World War I,Family Hero- Edward Herbert Vidler

I continue to blog to honour our family members and their story as ‘volunteers’ in the Australian Imperial Forces in World War I.

Today I am writing about another of my paternal grandmother’s brothers, Edward Herbert Vidler.


Edward Herbert Vidler, born 1883, was the second son and the third child of Thomas Nathaniel and Margaret Jane Vidler (nee Goodwin). In the family, he was known as ‘Bert’.

He had grown up in the Shoalhaven area and migrated with the family when they moved north to settle on the north arm of the Tweed River. The family took up land at Chillingham.

He enlisted in Brisbane on 27 October 1916, along with his younger brother Sydney Vincent, and went into Ennogera Camp. Their cousin Frederick Cecil Vidler, known as ‘Fred’, and also of Chillingham enlisted the following month.

An article in the local newspaper, the Tweed Daily, stated


The following names are those, of local and district- boys, who, preferring the “wents” to the “sents,” have after ‘attestation; voluntarily enlisted’ for active service abroad” …E. H. Vidler, S. V. Vidler,  F. C. Vidler… are now in the A.I.F.”

From his enlistment, much of his story can be found in his personnel file at the Australian Archives website at

After several weeks of training, Bert Vidler was attached to the 47 Battalion and embarked on the troopship Ayrshire on 14 January 1917, for England. His cousin, Frederick Cecil Vidler was also on board. When they arrived on 12 April they were sent to Codfield, on the Wiltshire plain for further training. They were transferred to France on 16 July..

We can follow the day to day action in the military diary for their unit in the 47th Battalion through the Australian War Memorial website at

Soon after landing in France the 47th was sent to Belgium and were engaged in the trenches in the lower ground west of the Passchendaele Ridge. Three months of constant shelling had made this flat landscape a crater filled no-mans land, but still, it was under heavy bombardment from the German trenches.

The allied attack on the Passchendaele Ridge was an attempt to break through to the Flanders coast so the German submarine ‘pens’ could be destroyed.

On July 18th, 1917, a heavy artillery barrage was launched at the German line. This lasted for ten days. The wet weather was a problem, but the allied infantry forces inched forward with artillery cover. Fortunately, a change in the weather brought better conditions and on 20 September the ‘Battle of Menin Road’, was a small victory for the allied forces, amid the great loss of life.

The Australians were slowly moving forward towards the remnants of Polygon Wood, not far from Zonnebeke.

The 4th and 5th Australian divisions were brought in on 26 September. This was the ‘baptism of fire’ for both the young Vidler cousins. The fighting was bloody as the German concrete pillboxes were in the path of the Australians and many thousands of men fell under the heavy shelling and machine-gun fire.

Bert Vidler was severely wounded in the left hand on 30 September and was sent to a field hospital. On the night of 4th October it began to rain which made the whole area a quagmire, and movement of men and equipment nearly impossible, although the German defenses continued to shell constantly. The movement of casualties was also very difficult in the mud and wet weather, but Bert Vidler finally embarked on the Peter de Connick for England on 6 October, leaving his cousin ‘Fred’ behind. Sadly, ‘Fred’ was killed a few days later, although the family was not to know his fate for many months.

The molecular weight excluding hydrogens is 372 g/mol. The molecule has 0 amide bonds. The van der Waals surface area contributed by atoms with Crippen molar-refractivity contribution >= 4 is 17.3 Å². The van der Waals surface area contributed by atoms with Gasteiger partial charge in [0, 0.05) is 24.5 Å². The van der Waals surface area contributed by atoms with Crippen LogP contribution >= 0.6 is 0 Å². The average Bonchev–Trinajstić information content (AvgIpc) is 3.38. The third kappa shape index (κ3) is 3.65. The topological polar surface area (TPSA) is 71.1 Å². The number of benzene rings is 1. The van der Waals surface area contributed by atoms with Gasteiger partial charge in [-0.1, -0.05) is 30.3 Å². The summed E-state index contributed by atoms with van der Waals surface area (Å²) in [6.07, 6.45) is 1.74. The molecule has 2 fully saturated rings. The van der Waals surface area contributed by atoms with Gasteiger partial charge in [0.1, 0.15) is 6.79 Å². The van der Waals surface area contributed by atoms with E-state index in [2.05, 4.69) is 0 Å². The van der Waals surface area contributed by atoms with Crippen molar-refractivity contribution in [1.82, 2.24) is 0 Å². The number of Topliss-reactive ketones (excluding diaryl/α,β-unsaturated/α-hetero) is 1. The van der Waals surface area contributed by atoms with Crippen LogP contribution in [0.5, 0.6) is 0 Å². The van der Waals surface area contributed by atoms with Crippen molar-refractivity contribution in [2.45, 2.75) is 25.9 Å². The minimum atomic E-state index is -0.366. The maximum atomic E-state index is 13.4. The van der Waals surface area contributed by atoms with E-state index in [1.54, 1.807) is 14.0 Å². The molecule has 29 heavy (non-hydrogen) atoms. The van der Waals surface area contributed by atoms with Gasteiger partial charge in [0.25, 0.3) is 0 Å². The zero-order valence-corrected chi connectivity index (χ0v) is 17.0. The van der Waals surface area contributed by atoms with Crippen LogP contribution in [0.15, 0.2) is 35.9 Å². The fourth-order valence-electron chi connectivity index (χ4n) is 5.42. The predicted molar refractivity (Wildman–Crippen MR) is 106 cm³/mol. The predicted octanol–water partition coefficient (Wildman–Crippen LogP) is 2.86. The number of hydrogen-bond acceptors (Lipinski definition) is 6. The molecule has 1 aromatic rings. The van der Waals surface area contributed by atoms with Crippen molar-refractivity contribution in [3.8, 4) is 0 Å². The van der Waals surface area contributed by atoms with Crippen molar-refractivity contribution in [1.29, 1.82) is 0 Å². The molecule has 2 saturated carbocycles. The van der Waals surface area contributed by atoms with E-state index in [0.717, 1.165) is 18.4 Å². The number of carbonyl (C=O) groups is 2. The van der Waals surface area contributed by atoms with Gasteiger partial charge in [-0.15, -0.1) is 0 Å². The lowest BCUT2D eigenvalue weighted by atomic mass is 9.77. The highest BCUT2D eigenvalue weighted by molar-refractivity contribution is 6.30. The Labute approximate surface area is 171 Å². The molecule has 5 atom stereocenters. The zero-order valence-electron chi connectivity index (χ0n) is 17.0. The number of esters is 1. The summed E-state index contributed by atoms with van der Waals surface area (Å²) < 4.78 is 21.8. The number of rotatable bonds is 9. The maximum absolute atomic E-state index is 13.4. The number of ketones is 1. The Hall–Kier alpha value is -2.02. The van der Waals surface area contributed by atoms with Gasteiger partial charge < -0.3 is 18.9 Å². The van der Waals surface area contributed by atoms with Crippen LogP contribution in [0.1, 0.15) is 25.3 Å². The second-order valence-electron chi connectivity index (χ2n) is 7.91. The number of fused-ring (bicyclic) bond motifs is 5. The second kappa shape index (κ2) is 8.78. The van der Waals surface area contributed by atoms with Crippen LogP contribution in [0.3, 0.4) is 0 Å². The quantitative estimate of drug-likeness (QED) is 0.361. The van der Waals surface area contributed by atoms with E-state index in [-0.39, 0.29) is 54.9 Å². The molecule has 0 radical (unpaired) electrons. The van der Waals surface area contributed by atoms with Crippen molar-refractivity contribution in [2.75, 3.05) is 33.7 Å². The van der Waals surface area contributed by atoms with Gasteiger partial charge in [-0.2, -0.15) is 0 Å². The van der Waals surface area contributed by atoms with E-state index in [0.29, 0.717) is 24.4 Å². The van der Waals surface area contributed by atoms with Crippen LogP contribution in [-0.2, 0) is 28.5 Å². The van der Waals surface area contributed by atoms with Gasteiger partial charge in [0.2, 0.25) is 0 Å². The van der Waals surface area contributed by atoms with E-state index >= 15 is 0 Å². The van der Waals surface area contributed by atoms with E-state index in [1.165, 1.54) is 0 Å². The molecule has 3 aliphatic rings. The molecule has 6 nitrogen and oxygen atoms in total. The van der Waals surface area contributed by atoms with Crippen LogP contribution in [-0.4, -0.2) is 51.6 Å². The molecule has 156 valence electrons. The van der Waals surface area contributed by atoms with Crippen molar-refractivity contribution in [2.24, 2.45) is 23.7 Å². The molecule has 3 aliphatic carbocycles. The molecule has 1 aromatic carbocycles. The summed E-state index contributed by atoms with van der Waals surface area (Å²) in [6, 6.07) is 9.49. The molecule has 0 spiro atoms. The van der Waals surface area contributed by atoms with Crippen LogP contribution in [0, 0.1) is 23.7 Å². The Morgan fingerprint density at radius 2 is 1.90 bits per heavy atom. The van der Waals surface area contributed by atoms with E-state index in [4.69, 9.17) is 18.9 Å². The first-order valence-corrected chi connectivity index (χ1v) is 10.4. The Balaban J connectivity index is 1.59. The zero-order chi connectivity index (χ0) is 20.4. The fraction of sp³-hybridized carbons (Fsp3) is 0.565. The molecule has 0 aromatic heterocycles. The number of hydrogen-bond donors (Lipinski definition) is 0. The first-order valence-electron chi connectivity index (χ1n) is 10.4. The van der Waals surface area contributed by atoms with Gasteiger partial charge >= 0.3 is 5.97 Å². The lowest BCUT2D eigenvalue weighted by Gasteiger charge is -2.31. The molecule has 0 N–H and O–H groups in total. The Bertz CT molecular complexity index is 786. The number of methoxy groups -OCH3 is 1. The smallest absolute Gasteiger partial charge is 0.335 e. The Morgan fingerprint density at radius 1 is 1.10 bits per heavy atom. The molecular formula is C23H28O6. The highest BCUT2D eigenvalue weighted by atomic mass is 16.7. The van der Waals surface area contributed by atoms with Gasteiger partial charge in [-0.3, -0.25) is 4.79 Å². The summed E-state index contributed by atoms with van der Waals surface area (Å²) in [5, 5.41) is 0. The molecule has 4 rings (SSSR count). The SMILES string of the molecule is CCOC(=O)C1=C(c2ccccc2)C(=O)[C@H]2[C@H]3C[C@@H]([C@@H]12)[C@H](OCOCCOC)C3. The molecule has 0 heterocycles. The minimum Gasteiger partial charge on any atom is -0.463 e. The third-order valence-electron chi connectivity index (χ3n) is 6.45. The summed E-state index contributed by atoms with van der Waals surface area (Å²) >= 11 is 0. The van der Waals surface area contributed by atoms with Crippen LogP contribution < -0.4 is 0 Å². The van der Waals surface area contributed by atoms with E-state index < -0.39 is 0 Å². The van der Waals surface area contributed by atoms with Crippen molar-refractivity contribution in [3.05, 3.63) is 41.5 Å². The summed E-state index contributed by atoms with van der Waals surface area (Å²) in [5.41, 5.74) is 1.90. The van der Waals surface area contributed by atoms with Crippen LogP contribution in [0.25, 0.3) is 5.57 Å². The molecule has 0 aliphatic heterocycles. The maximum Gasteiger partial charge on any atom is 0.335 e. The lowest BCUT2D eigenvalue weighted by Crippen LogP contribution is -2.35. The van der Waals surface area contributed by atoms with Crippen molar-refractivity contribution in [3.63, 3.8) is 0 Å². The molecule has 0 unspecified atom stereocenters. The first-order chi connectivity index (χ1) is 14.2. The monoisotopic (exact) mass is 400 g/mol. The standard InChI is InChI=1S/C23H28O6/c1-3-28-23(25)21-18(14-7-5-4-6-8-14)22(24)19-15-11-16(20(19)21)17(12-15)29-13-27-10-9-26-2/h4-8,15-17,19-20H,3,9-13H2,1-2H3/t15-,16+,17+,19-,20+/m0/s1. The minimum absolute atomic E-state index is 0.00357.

The story of Frederick Cecil Vidler was told in a former blog posted on 25 April 2015.

On his arrival in England, Herbert Edward Vidler was admitted to Edmonton Military Hospital in London. This was one of several hospitals in England given over to the care of wounded soldiers during the First World War. It was a special surgical hospital for orthopedic cases.

Although there are no military diaries to follow the story of a soldier for his surgery and recovery, we can gain much information from his personnel file. Further information and photographs from various websites, give us some idea of his experience.

Edmonton Military Hospital was in Silver Street, Edmonton and had two large red crosses on the front gates. Today it is the North Middlesex Hospital. Its wartime history can be found on the following website.

After he recovered from surgery Bert was sent firstly to Weymouth Convalescent Camp No 2 – ( ) before being sent to Sutton Veny No 1 Australian Command, where there was a hutted military hospital of more than 1200 beds. ( )

Appalling wet weather set in and Bert hadn’t been there long when he became ill with a sore throat and cold, which turned into bronchial pneumonia. He spent several months in the hospital there, but could not recover his health in the cold damp English weather.  It was decided he needed to return to Australia, to a warm dry climate.

Bert Vidler embarked on the Suevic on 25 April 1918. On arrival in Australia, he was discharged as medically unfit for any further service.

It is particularly sad that more than a hundred Australian men and women who had survived the terrible conditions and slaughter on the battlefield were to die at Sutton Veny of sickness, many on their way home. They were buried in the Sutton Veny Australian War Cemetery, which is administered by the Commonwealth War Graves Commission. 

Two photographs from the above website

Sutton Veny Churchyard2Sutton Veny Churchyard


Australian World War I Battlefields Tour – Family Hero, Gunner L A Bell – Passchendaele

We were on the first day of our tour of the Australian Battlefields of World War I in France and Belgium.

We had already visited the graves of some of our family heroes earlier in the afternoon, and now as we neared the city of Iepers, we were to visit another, Gunner Louis Augustus Bell, who had been killed in action on 26 October 1917, and was buried in the Perth (China Wall) Cemetery.